Look at the villain, above. It’s everything people hate about comics–what with the fishnet and boobies. Her name is Night but she looks a lot like Malice, an identity Sue Richards took on briefly at the hands of John Byrne.
I’ll be honest. I cant really follow the Cloak and Dagger side of this book because (a) it’s confusing and (b) it’s bad. And to make it worse, the stories are half-an-issue long (because they share it with Dr. Strange), and Cloak and Dagger have separate adventures. So a split book is split. And it gets worse.
On the Cloak side: There’s a guy called Mr. Jip who restores Cloak’s powers but wants him to give up Dagger to pay the debt, Cloak says no, there’s a bunch of black magic stuff. It’s just ugh.
Then, for some reason, Thing is in it. At least the Mayhem part. Mayhem is really a story within the story–so the C&D half of a split book is being cut in thirds. It makes any sense of contnuity or even basic story development almost impossible.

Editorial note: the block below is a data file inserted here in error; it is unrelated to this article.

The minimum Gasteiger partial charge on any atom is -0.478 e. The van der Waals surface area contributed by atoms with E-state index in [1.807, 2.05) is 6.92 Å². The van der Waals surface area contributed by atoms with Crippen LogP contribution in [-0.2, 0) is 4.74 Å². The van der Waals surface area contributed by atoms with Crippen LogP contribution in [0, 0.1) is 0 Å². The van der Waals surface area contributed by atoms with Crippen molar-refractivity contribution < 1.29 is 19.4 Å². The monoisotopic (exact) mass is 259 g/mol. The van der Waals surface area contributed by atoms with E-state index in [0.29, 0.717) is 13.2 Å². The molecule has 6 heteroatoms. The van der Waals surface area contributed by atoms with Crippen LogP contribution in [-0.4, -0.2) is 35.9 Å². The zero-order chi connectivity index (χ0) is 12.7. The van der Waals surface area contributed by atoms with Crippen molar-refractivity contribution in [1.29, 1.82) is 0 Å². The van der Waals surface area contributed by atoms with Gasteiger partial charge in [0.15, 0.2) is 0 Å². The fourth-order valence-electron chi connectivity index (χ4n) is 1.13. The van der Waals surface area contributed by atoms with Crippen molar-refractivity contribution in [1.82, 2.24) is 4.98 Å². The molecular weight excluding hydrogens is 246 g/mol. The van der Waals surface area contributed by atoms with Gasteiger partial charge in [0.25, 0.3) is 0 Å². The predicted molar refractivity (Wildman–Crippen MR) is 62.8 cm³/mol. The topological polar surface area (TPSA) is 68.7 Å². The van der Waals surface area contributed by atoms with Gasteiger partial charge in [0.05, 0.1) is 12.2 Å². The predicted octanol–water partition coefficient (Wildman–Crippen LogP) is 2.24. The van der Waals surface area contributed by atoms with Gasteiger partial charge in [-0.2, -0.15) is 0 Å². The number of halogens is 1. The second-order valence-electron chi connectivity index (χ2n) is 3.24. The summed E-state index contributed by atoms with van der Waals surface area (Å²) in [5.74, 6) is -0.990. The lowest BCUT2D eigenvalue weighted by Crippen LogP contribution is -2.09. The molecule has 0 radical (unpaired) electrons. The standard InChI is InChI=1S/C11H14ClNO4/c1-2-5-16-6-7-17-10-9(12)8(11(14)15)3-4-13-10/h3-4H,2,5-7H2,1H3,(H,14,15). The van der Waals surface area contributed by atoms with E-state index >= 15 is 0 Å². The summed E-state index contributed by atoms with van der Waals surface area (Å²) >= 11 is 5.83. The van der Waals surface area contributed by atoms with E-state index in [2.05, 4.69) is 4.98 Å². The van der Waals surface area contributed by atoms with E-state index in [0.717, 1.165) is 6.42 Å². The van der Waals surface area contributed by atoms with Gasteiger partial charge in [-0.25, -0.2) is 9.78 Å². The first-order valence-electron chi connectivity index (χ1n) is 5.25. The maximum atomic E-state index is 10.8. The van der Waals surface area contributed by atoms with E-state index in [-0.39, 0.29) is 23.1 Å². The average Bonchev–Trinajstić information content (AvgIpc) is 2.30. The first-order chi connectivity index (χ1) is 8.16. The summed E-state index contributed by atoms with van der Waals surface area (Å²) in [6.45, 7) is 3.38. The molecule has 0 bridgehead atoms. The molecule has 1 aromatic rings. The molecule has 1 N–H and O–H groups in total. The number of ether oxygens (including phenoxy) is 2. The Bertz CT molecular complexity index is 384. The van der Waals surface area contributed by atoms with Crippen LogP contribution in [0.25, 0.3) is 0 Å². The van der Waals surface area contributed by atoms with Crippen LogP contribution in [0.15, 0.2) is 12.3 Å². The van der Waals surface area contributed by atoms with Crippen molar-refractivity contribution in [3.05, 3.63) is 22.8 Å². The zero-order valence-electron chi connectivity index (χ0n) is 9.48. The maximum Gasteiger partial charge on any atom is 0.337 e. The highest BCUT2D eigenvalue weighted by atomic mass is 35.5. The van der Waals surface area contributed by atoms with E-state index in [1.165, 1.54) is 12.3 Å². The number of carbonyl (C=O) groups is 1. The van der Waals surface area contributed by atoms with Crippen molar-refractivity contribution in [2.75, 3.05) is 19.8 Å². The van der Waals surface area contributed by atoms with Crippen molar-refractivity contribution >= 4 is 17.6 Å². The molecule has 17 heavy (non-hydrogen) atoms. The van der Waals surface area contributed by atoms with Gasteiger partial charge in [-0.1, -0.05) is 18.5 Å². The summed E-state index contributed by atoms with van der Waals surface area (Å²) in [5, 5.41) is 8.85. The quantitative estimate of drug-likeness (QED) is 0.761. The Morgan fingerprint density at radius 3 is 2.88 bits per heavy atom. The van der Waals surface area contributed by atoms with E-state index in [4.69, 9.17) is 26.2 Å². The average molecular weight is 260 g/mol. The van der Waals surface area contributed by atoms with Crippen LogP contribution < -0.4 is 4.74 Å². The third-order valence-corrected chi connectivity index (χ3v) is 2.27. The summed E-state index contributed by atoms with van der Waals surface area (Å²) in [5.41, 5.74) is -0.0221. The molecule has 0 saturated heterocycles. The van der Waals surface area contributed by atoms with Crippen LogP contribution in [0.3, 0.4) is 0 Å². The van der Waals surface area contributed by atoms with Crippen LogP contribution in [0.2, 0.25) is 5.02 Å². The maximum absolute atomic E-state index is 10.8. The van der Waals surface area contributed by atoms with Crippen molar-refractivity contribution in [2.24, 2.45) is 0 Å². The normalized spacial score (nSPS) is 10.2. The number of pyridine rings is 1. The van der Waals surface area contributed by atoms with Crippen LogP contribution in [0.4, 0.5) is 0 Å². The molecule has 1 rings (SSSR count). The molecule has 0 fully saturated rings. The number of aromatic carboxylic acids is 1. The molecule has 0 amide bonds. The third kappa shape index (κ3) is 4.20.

And there’s a somewhat random tie in to X-Factor #28, for the Dagger third of this story.
And the Cloak’s battle with Mr. Jip isn’t resolved until the first two issues of their new solo book. Which means there’s even more to read. The closer we get to the 1990s, the harder it is to keep going with this project.
The story goes into the new Cloak and Dagger series, which brands them (sigh) as mutants. I know why, I know X-books sell no matter what the quality, but…Why???
Issues #1 and 2 of their series have a tremendous creator pedigree: Steve Gerber returns to Marvel after suing them over Howard the Duck, and Rick Leonardi does the art. It’s better for sure, but it’s still not good.
Their stories are still split: Dagger is doing the X-Factor thing. Cloak is still doing whatever is going on there. Mayhem cries a lot. There are some weird indimensional things that seem to ride motorcycles. Dagger goes blind. And eventually all the stories come together.
As for the other half of the Strange Tales books, the Doctor Strange stories aren’t terrible, but they’re done-in-ones. He gets a haircut but, when Strange Tales ends, he still has an eyepatch to wear for his new solo book.
The last panels are a good sendoff to a comic: Kinda like the great old movie Shane, or any of those old Westerns where the hero rides off into the sunset.
Fred Hembeck paid tribute to the goodbye in the concurrent issue of Marvel Age.
Strange Tales Cloak and Dagger: Terry Austin (script), Dan Lawlis (art #16-18), Erik Larsen (art #19). F.
Cloak and Dagger #1-2: Steve Gerber and Rick Leonardi. C-
Doctor Strange: Peter Gillis and Peter Case. C.